For some of us it might be as direct as reminding ourselves daily that our creative work matters and then acting accordingly. For others it might mean claiming a home space to paint, quilt or write. For others it might mean learning more effective ways to calm the critical voices in our head that act as saboteurs.

What’s one new way you can befriend your creative work this week?

Photo Credit: Suzanna Leigh


During the last decade fitness experts have touted the importance of developing a strong core. A well developed core (the muscles that run the length of the trunk and torso), stabilizes the spine and pelvis and contributes to balance and strength. The core helps us transfer powerful energy outward to the rest of the body. Looking back, I can see that in 2011, I metaphorically worked on my writer’s core. This included paying attention to the craft of writing and strengthening a self-care system to support my writing life. Shaping my writer’s core afforded me a new level of emotional fitness than I had ever experienced before.

In toning my writer’s core I committed to reviewing the scaffolding of writing (e.g. plot, dialogue, setting, scene building, etc), taking classes and workshops that explored the process of revision, the structure of successful memoirs and key components in writing for children. This allowed me to return to my writing with a generous attention to the shaping of each paragraph and scene in ways that I was unable to do before.

For years, I labored alone with my writing or joined writing groups that were dysfunctional. Despite these past experiences, I developed decent skills on giving feedback and support.  Prior to last year, however, I didn’t know how to ask for support or even what kinds of writing support might be good for me. That has changed dramatically. 2011 was my year for developing layers and layers of yummy writing support. Some fell into my lap and others I actively sought out.

February:  An acquaintance approached me to be a writing buddy; I accept and we meet monthly to share writing progress, fellowship and encouragement.

April:  I’m asked to join two monthly critique groups.  I accept. We share similar commitments to writing and neither group is dysfunctional.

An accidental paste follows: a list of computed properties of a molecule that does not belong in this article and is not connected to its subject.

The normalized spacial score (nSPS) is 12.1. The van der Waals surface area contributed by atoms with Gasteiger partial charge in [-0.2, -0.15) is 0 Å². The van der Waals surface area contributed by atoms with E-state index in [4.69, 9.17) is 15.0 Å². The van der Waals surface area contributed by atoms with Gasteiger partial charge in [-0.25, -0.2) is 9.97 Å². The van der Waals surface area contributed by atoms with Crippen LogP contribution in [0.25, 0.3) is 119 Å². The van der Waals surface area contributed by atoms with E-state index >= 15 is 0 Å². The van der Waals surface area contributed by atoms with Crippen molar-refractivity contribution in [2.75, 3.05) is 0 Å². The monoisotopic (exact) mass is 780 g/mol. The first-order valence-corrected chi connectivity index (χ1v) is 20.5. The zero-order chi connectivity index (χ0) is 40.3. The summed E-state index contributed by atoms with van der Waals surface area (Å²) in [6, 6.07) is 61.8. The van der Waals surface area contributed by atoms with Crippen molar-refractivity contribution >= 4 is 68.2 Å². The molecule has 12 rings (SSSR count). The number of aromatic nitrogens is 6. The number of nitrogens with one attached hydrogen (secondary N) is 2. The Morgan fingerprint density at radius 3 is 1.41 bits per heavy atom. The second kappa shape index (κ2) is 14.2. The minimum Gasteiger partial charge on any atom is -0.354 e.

May:  I discover She Writes! Joining She Writes has been one of the most rewarding experiences of receiving writerly support.

July-December :  I join creativity writer SARK’s online writing program WINS(Write It Now with SARK), and her online community AHA (A Haven and Accelerator for Writers).  SARK offers profound knowledge about how to deal with pesky inner critics. I highly recommend this innovative program!

This unprecedented year of support has helped me transform several writing blocks (i.e. all or nothing bursts of writing, procrastination and perfectionism, fear, etc) that I have struggled with for as long as I can remember.

Communing with so many writers and participating in several writing communities also gently shifted my focus from an exclusive one set on individual publication to recognizing and celebrating the courage, camaraderie and confidence that comes from being part of a community of writers. I want to write not just for personal advancement, but also to be in conversation and build rapport with writing kin. I’ve gotten equally invested in other writers’ success as well as my own. I’m becoming a better writer, but also a more generous one, too.

Part of toning my core was also to openly explore and write about the difficult feelings that can stop us as writers including rejection, jealousy, envy, competition and anxiety. Blogging about new ways to cope with rejection and openly discussing this topic with other writers was a great strengthener.

A February workshop I took from my writing teacher, Marjorie Hudson, also shifted my perspective on submitting one’s work and coping with rejection. She declared that as part of claiming the mantle of a writer, one should have gathered at least 99 rejections. I sat in the workshop feeling pretty smug thinking that surely with all the years that I have been  trying to get published I have reached that number, no problem. Later as I was reviewing my submission file, I was shocked to realize that I wasn’t even half way close to 99 rejections! This revelation spurred me on submit my work, all year, in a serious and organized way. By taking this challenge on, I ushered in plenty of rejections but also a second place prize for a poem in the Word and Sound International Writing Competition, and other writing successes. As SARK says, “If we’re not getting rejected, we’re not stretching far enough.”